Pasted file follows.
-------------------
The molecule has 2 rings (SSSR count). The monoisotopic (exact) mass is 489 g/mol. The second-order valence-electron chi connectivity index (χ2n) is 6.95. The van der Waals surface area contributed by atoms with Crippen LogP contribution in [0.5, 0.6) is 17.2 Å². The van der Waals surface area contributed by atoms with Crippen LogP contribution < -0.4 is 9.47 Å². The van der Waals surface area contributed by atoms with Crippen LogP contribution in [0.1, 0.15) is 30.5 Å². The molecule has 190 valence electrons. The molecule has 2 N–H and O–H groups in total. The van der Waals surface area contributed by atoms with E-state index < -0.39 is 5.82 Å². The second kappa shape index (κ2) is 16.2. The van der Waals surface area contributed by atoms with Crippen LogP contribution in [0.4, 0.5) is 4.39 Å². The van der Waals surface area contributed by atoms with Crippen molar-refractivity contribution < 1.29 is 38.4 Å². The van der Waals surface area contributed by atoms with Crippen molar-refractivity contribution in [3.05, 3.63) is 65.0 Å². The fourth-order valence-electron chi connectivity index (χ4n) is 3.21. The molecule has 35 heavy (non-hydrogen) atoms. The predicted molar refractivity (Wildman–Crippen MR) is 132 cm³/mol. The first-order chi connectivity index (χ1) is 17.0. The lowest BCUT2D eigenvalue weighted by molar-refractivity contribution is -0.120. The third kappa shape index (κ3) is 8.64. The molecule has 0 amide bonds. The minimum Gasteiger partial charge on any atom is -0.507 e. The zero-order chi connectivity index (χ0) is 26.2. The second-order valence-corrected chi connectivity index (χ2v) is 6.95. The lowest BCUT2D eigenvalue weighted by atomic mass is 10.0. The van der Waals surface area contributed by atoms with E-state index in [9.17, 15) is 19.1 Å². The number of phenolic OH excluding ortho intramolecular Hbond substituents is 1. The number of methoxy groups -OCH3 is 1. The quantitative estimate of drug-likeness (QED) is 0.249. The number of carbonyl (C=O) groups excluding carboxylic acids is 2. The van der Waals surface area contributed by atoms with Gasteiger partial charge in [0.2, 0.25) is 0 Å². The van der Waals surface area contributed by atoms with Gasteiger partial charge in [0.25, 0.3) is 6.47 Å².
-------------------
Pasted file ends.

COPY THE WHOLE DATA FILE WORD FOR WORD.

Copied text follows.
The molecule has 2 rings (SSSR count). The monoisotopic (exact) mass is 489 g/mol. The second-order valence-electron chi connectivity index (χ2n) is 6.95. The van der Waals surface area contributed by atoms with Crippen LogP contribution in [0.5, 0.6) is 17.2 Å². The van der Waals surface area contributed by atoms with Crippen LogP contribution < -0.4 is 9.47 Å². The van der Waals surface area contributed by atoms with Crippen LogP contribution in [0.1, 0.15) is 30.5 Å². The molecule has 190 valence electrons. The molecule has 2 N–H and O–H groups in total. The van der Waals surface area contributed by atoms with E-state index < -0.39 is 5.82 Å². The second kappa shape index (κ2) is 16.2. The van der Waals surface area contributed by atoms with Crippen LogP contribution in [0.4, 0.5) is 4.39 Å². The van der Waals surface area contributed by atoms with Crippen molar-refractivity contribution < 1.29 is 38.4 Å². The van der Waals surface area contributed by atoms with Crippen molar-refractivity contribution in [3.05, 3.63) is 65.0 Å². The fourth-order valence-electron chi connectivity index (χ4n) is 3.21. The molecule has 35 heavy (non-hydrogen) atoms. The predicted molar refractivity (Wildman–Crippen MR) is 132 cm³/mol. The first-order chi connectivity index (χ1) is 17.0. The lowest BCUT2D eigenvalue weighted by molar-refractivity contribution is -0.120. The third kappa shape index (κ3) is 8.64. The molecule has 0 amide bonds. The minimum Gasteiger partial charge on any atom is -0.507 e. The zero-order chi connectivity index (χ0) is 26.2. The second-order valence-corrected chi connectivity index (χ2v) is 6.95. The lowest BCUT2D eigenvalue weighted by atomic mass is 10.0. The van der Waals surface area contributed by atoms with E-state index in [9.17, 15) is 19.1 Å². The number of phenolic OH excluding ortho intramolecular Hbond substituents is 1. The number of methoxy groups -OCH3 is 1. The quantitative estimate of drug-likeness (QED) is 0.249. The number of carbonyl (C=O) groups excluding carboxylic acids is 2. The van der Waals surface area contributed by atoms with Gasteiger partial charge in [0.2, 0.25) is 0 Å². The van der Waals surface area contributed by atoms with Gasteiger partial charge in [0.25, 0.3) is 6.47 Å².